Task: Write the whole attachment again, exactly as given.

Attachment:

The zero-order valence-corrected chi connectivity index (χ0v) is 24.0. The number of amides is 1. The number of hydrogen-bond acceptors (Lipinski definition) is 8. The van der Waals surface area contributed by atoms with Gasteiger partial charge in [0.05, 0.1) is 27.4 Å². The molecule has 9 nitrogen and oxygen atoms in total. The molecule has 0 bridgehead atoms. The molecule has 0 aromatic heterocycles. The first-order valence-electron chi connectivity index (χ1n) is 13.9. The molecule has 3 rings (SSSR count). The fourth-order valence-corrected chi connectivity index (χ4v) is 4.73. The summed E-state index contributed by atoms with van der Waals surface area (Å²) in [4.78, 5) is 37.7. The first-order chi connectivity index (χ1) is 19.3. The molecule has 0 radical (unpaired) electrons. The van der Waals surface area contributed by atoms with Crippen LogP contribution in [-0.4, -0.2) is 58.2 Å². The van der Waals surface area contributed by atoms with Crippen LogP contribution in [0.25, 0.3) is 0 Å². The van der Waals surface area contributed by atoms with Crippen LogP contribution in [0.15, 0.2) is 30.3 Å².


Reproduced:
The zero-order valence-corrected chi connectivity index (χ0v) is 24.0. The number of amides is 1. The number of hydrogen-bond acceptors (Lipinski definition) is 8. The van der Waals surface area contributed by atoms with Gasteiger partial charge in [0.05, 0.1) is 27.4 Å². The molecule has 9 nitrogen and oxygen atoms in total. The molecule has 0 bridgehead atoms. The molecule has 0 aromatic heterocycles. The first-order valence-electron chi connectivity index (χ1n) is 13.9. The molecule has 3 rings (SSSR count). The fourth-order valence-corrected chi connectivity index (χ4v) is 4.73. The summed E-state index contributed by atoms with van der Waals surface area (Å²) in [4.78, 5) is 37.7. The first-order chi connectivity index (χ1) is 19.3. The molecule has 0 radical (unpaired) electrons. The van der Waals surface area contributed by atoms with Crippen LogP contribution in [-0.4, -0.2) is 58.2 Å². The van der Waals surface area contributed by atoms with Crippen LogP contribution in [0.25, 0.3) is 0 Å². The van der Waals surface area contributed by atoms with Crippen LogP contribution in [0.15, 0.2) is 30.3 Å².